Our "Rider Review" article series features the honest reviews from verified purchasers of Worldwide Cyclery. They contain the photos, thoughts, feedback & overall review you are looking for.
Quickly becoming a must-have on any mountain bike, a dropper post, for the most part, are a necessity. Not only are dropper posts convenient but they can also save you from getting hung up on your saddle and crashing. Our friend Brian shares his view on his KS LEV CI dropper post. Check it out!
I was a bit skeptical about even trying a dropper post at all. Most of the riding I do is purely XC riding and so I didn’t really myself in need of one. However, my new XC bike came with a dropper post included and once I started using it there was no going back. I decided I needed to put one on my fat bike as well. I use my fat bike year-round and it is usually my scout bike on new trails. Having the dropper post really changes the way you ride trails and will give you MUCH greater confidence when going over technical terrain, steep descents, jumps, etc…
I chose the KS LEV CI dropper post for a few reasons: One is that it is what came on my XC bike and so I already had positive personal experience with it. Second is that I am a weight weeny and this post is as about as light as you can get with a dropper. The third is that it comes with a lever. Yeah, that is not the greatest reason, but when you factor in the $60+ for a lever that you will need to buy with a FOX Transfer, it’s really in the same realm price-wise.
Installing the KS post was straight forward. Be sure you keep the protective plastic cap that comes with the post! It has the cable length guide for cutting the cable at the proper length past the housing. This has to be somewhat precise and the included cap/guide works perfectly. If you are doing internal cable routing, I would suggest purchasing a lifetime investment by way of the Park Tools internal cable routing tool. It makes routing internal cables super easy (dare I say fun). Using carbon assembly gel is a must, in my case it was carbon (post) into carbon (frame), so no brainer there. Lastly, be sure to properly torque the seat post clamp! I know everyone knows not to over-tighten things and some people (okay, most people) take a pretty cavalier attitude to tighten up bolts on their bikes. You are clamping down a $400+ seat post, Don’t F' it up trying to guess whether or not you are at 5Nm.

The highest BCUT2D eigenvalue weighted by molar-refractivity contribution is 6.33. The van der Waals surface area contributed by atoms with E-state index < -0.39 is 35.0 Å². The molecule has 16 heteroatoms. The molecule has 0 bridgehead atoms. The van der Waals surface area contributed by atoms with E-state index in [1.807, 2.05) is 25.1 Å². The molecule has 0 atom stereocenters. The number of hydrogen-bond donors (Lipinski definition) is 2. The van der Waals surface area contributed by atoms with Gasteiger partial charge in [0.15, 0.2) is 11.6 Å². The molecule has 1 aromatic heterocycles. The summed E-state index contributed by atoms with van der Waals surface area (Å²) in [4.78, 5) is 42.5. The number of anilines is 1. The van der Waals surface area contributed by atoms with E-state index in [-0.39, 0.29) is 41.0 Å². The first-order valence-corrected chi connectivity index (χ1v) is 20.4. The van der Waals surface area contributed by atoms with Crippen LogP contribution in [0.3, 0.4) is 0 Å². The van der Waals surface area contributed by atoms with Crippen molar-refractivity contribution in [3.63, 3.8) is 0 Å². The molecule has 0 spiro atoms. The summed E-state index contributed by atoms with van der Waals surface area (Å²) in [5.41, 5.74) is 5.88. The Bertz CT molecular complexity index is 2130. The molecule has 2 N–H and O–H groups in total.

Thus far I have used this post on two separate bikes for roughly 600 miles or so combined. I have no complaints, it drops and returns super smooth with a very nice damped feeling. It doesn’t feel cheap/springy. There is almost ZERO noticeable “play” between the inner and outer post – you feel absolutely no relative movement when riding at all. If there is any critique to be had it is maybe that the drop lever is a little Spartan. However, you will need this lever design if you are running a left-hand shifter. So in some cases, it is actually a handy design. On my XC bike, the left thumb is driving the suspension lock-out, so the included lever works perfectly. If you have nothing on the left side of the bar and will constantly be using the dropper post, then yeah, you might want to upgrade to something a bit beefier. But at least you have something to get you going right out of the box. So yeah, it's not cheap. But considering what you get and how it operates, I would argue it is actually a very good value.